"We realised that evening, that we had done something monumental," explains Dr. Robert White, the first man to complete a head transplant on a monkey in 1970. "Either for good or bad, I realised that what I had done for the monkey, we could do for humans." Despite the efforts of 18 surgeons, biochemists and technicians over the course of a gruelling six hour surgery, the ape was paralysed from the waist down and died only eight days later. The failure to successfully reanimate the body was attributed to an inability to reconnect the spinal cord, yet a recently published paper from Italian neuroscientist Dr. Sergio Canavero suggests this may no longer be an issue.
According to the world of fiction, science facilitates some true medical marvels: look no further than the automated surgery booth from Prometheus, the black market eye transplants of Minority Report or the reanimation of Frankenstein's monster in Mary Shelley's classic. Yet give science fiction a few decades to ferment, and it has a tendency to become science fact.
Frankenstein underwent its Hollywood reimagining in 1931, and audiences the world over gasped in all the right places, grateful such a monstrosity would never grace the planes of reality. Yet within two years, Ukrainian surgeon Yurii Voronoy attempted the first ever organ transplant taken from a cadaver. In the '30s, tissue rejection was the largest risk for patients, but new developments in the '70s removed this issue, propelling organ transplants to the forefront of medical innovation.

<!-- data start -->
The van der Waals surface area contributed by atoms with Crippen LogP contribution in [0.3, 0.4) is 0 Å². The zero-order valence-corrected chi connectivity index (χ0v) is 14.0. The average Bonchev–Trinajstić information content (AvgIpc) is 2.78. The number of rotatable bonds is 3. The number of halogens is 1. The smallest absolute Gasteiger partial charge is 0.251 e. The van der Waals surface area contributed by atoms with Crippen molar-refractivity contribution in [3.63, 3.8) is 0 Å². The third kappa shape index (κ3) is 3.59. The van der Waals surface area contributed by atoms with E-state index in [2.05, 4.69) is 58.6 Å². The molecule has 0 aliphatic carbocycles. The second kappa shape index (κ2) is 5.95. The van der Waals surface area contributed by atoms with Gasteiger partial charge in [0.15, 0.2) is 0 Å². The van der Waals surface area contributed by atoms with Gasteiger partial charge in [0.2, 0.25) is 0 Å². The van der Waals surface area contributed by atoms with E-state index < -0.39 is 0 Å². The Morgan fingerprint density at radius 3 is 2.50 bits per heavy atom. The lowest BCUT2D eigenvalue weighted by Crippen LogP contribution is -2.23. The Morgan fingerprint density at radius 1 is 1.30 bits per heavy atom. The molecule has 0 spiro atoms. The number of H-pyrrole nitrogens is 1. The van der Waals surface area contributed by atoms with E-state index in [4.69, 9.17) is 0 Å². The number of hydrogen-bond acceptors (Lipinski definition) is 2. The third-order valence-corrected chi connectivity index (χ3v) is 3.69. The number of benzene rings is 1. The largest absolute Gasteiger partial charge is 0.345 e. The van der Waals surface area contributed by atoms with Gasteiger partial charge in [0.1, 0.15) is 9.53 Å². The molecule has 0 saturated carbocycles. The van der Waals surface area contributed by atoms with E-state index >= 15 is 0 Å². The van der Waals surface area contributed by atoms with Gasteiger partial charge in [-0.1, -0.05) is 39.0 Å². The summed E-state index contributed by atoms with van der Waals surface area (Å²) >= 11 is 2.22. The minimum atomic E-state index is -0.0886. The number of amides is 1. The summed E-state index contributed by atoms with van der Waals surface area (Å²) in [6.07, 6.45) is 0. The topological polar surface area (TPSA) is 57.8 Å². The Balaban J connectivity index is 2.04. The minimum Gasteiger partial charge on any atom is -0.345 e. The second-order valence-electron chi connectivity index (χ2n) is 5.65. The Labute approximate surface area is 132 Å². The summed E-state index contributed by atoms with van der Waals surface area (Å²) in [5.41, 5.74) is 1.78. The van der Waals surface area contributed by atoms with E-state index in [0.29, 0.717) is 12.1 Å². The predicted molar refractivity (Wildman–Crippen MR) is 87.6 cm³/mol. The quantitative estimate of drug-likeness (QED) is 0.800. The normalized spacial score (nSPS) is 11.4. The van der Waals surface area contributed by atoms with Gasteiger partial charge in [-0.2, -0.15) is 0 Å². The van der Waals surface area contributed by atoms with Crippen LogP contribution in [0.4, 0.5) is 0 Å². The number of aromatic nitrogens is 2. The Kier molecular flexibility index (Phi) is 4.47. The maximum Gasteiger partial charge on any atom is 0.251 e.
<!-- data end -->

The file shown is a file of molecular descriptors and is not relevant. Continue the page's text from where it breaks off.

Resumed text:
Dr. White's procedure in 1970 was considered by many a turning point in modern medicine, yet the incomplete nature of the experiment allowed it to fall into the sprawling archives of medical history, dredged up as a reference point in light of recent developments. Earlier this year, after decades of work with nerve regeneration, neuroscientist Jerry Silver—who worked with White on the original head transplant, and has spoken publically of his horror at the procedure—successfully reconnected neurons in rats that had their spinal columns severed, completely restoring bladder control.
Ironically, the work of the neuroscientist who condemned head transplants as "bad science" is part of the emerging research, which spurred Italian neuroscientist Dr Canavero to pursue this procedure. "The greatest technical hurdle to such endeavour is of course the reconnection of the donor's and recipient's spinal cords," reads his paper, which was published on Surgical Neurology International. "It is my contention that the technology only now exists for such linkage." The paper proceeds to outline the process at length, complete with gruesome diagrams. Beneath the somewhat unfitting acronym of HEAVEN (Head Anastomosis Venture), Canavero is set on using a combination of membrane-fusion substances, an ideally bespoke operating room and probably a little trial and error to transform the operation into a legitimate and commonplace procedure.
"When we transplant the brain, do we transplant the soul?" A question posed to Pope Jean Paul II by Dr. White after the completion of his own procedure, the controversial neurosurgeon only scratches the surface of an overwhelming number of ethical concerns. Dr Stephen Rose of the Open University referred to the concept at "grotesque," noting that essentially the procedure simply "keeps a severed head alive in terms of circulation from another animal." Furthermore, the procedure—broadly discussed as a head transplant—would more accurately be described as a body transplant, since the 'self' exists within the brain. Cue imminent identity issues, pulling the patient straight from the operating table and into the psychiatrist's office.